"So how about it, Sabine?" Jill was asking.
I looked up with a start and found everyone staring at me like I had pizza sauce on my nose. I wiped my hand across my face.
"Will you talk to Manny for us?" Jill said.
"Uh . . . sure." I paused. "About what?"
"The fortune-telling booth. Didn't you hear anything I just said?" When I shrugged sheepishly, Jill explained. "Penny-Love says you're really tight with Manny DeVries, and he amazes everyone with his Mystic Manny school newspaper column, so he'd make a fantastic fortune-teller at our carnival. Think he'd do it?"
I glanced over at Penny-Love sharply. Had she set me up? But I kept my unease to myself and shrugged like it wasn't a big deal. "There's no predicting what Manny will do."
"Will you ask him?" Jill persisted with a smile that was hard to refuse.
"Come on, Sabine," Penny-Love pleaded. "Ask him for us."
"Sure. I'll talk to him at school tomorrow, but no guarantees."
"Great!" Everyone smiled at me, and I felt lucky to be part of this fun group. I didn't want to disappoint them, and hoped Manny would say yes. He was a complex mix of ego, honesty, and ambition.
He thrived on being unconventional and was respected for his fearless attitude. He'd proven himself a trusted friend, and was one of only two people at school who knew I was psychic.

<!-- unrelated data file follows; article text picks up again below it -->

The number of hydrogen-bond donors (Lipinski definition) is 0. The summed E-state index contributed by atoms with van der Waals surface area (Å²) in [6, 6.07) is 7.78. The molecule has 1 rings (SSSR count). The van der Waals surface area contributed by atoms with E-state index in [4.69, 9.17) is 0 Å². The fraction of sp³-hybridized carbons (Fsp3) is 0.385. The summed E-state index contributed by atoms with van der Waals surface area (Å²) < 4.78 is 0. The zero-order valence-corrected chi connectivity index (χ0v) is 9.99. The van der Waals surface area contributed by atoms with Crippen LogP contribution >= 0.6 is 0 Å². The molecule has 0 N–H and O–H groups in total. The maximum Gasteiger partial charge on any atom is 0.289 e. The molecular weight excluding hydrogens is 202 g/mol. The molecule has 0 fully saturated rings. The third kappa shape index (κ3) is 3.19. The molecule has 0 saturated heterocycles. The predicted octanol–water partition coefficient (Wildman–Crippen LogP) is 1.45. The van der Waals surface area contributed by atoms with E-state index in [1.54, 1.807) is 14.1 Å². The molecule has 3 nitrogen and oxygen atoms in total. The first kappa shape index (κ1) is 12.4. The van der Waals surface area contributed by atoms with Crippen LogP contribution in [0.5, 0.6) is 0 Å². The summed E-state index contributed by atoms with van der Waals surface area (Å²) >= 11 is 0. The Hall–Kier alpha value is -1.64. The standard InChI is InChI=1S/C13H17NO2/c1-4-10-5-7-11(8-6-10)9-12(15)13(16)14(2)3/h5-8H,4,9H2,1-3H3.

More plans for booths were made, while pizza slices disappeared and drinks were refilled. Talk shifted to Penny-Love (as usual) and she told everyone about how my grandmother planned to hire her as a "Love" assistant. Nona ran a computer dating service called Soul Mate Matches, but a serious health condition had recently caused her to need an assistant. I worried about my grandmother and had recently bought a cell phone so she could contact me if she was in trouble.
So when my phone rang, I dropped my pizza. It was Nona-and she sounded frantic. "Hurry home!" she cried. "It's the witch ball!"
For many of us, the mere mention of the word "vampire" evokes images of pale Romanian counts with thick Eastern accents, slicked back hair, and tuxedo suits complete with opera capes. Younger generations might instead picture handsomely brooding teenage vampires more in keeping with a modern interpretation of the Byronic hero of older literary... read this article